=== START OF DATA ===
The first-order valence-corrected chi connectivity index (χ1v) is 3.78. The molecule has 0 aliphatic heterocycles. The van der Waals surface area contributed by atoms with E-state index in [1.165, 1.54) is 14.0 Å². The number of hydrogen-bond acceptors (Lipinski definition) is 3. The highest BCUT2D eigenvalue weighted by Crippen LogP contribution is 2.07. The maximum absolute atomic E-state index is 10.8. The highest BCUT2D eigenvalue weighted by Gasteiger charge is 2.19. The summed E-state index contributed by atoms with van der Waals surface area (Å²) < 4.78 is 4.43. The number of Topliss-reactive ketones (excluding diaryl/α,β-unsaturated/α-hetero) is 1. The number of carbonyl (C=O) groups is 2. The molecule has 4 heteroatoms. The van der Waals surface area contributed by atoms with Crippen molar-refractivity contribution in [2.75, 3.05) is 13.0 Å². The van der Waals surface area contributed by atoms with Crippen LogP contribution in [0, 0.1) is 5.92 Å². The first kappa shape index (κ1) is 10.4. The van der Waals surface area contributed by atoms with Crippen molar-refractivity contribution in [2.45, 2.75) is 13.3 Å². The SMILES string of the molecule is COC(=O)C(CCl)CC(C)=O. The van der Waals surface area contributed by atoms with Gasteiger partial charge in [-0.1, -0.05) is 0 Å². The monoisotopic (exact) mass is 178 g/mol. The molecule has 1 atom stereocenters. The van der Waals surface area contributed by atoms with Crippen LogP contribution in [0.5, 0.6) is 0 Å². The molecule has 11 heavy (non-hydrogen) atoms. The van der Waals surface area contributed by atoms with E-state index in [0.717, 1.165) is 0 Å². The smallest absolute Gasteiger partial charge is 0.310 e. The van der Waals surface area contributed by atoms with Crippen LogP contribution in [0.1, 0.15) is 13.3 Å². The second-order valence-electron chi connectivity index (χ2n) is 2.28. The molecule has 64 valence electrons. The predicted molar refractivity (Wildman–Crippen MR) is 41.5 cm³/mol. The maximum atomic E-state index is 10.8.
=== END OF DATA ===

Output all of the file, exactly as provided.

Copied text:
The first-order valence-corrected chi connectivity index (χ1v) is 3.78. The molecule has 0 aliphatic heterocycles. The van der Waals surface area contributed by atoms with E-state index in [1.165, 1.54) is 14.0 Å². The number of hydrogen-bond acceptors (Lipinski definition) is 3. The highest BCUT2D eigenvalue weighted by Crippen LogP contribution is 2.07. The maximum absolute atomic E-state index is 10.8. The highest BCUT2D eigenvalue weighted by Gasteiger charge is 2.19. The summed E-state index contributed by atoms with van der Waals surface area (Å²) < 4.78 is 4.43. The number of Topliss-reactive ketones (excluding diaryl/α,β-unsaturated/α-hetero) is 1. The number of carbonyl (C=O) groups is 2. The molecule has 4 heteroatoms. The van der Waals surface area contributed by atoms with Crippen molar-refractivity contribution in [2.75, 3.05) is 13.0 Å². The van der Waals surface area contributed by atoms with Crippen LogP contribution in [0, 0.1) is 5.92 Å². The first kappa shape index (κ1) is 10.4. The van der Waals surface area contributed by atoms with Crippen molar-refractivity contribution in [2.45, 2.75) is 13.3 Å². The SMILES string of the molecule is COC(=O)C(CCl)CC(C)=O. The van der Waals surface area contributed by atoms with Gasteiger partial charge in [-0.1, -0.05) is 0 Å². The monoisotopic (exact) mass is 178 g/mol. The molecule has 1 atom stereocenters. The van der Waals surface area contributed by atoms with Crippen LogP contribution in [0.5, 0.6) is 0 Å². The molecule has 11 heavy (non-hydrogen) atoms. The van der Waals surface area contributed by atoms with E-state index in [0.717, 1.165) is 0 Å². The smallest absolute Gasteiger partial charge is 0.310 e. The van der Waals surface area contributed by atoms with Crippen LogP contribution in [0.1, 0.15) is 13.3 Å². The second-order valence-electron chi connectivity index (χ2n) is 2.28. The molecule has 64 valence electrons. The predicted molar refractivity (Wildman–Crippen MR) is 41.5 cm³/mol. The maximum atomic E-state index is 10.8.